We Huff and Puff and Blow the House Down

Don’t be afraid to PUFF it out and make noise in a Pilates class

It all starts with Pilates breathing...

I used to take breathing for granted.  I mean, breathe in, and then let the air out. It’s not a big deal. I’ve been doing it since birth. I like to think I had it mastered.  Then I took a Pilates class where my instructor kept telling me, not only WHEN to breathe, but HOW to breathe. 

There are two main ways in which people breathe….into the top of the chest, which signifies being tense and prone to anxiety.  When one breathes into the intercostal muscles rather than through the rib cage, not enough oxygen is getting pulled throughout the body. 

The opposite is deep belly breathing which has been proven to cause relaxing of the body.  The only problem with that is that it isn’t super helpful when you are exercising and NOT trying to relax.  Also, some people find themselves getting light-headed if they belly breathe for too long.

When you take a Pilates class, breathing is the first concept that is taught. Breathe in through the nose and feel your lungs expand up and out to the sides of your ribcage.  Fill up your lungs so much that you even feel pressure in the upper back.  Then press your air out through pursed lips like you are blowing out a candle.  I bet you are doing that right now. Did you feel your abs contract as you pressed the air out? If you didn’t, push more air out this time. Like you are getting to the very last candle on a cake, but you can’t take another breath in or everyone will say you cheated. Here is a way to test your breathing.  Put your thumbs on the bottom of ribs and your pointer finger on the top of your hip bone.  When you are blowing all the air out, the space between your rib and hip bone should get about an inch or so smaller. You can also think about also sinking your belly button inward while doing a small Kegel squeeze.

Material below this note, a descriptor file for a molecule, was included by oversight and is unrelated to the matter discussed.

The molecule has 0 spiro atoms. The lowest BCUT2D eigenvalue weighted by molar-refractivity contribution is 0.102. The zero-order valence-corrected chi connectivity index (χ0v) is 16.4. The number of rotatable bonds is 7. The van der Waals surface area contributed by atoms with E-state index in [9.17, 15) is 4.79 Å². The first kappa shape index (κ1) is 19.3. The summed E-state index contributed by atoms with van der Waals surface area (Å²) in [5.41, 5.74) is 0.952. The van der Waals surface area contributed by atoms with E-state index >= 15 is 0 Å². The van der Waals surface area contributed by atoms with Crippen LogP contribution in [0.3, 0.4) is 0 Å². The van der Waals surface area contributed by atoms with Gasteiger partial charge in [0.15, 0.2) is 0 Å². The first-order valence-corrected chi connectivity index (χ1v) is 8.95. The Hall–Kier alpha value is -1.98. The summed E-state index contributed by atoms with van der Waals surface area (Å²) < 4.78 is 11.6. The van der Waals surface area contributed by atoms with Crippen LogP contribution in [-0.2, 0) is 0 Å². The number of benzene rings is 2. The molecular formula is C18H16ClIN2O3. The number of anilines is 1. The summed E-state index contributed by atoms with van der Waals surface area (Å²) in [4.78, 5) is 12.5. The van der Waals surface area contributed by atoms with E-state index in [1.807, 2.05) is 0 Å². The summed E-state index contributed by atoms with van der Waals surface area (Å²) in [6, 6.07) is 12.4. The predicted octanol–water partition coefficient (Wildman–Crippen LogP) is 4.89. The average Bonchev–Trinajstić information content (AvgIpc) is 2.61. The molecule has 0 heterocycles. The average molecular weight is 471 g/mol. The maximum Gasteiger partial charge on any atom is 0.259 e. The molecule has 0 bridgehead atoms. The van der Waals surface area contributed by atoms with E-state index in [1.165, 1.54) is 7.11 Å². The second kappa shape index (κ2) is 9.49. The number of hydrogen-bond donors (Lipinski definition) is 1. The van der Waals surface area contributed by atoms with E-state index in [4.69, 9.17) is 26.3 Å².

If you do this breathing long enough, you will actually get an ab workout.  I find myself practicing my Pilates breathing when I’m running.  I practice when I’m driving.  Then I find myself doing it when I revert back to my shallow breathing and need some help relaxing some of the tension out of my shoulders. 

This form of Pilates breathing is making you aware of your core, and that’s what we all want to work on, right?  We have a goal to plank for hours!  What I have found is that when I exhale at the right time during a Pilates move, my muscles work together in the right way.  Contracting my muscles while I execute a strong exhale through the abs helps me to control the movement. It keeps my form, my posture, and my spine in perfect alignment. I feel stronger when I use my breath to help my movement. It is a feeling of being complete within yourself.  

So, don’t discount that breathing in your next Pilates class. Think of forcing that air out and make some noise. I will be huffing and puffing alongside you.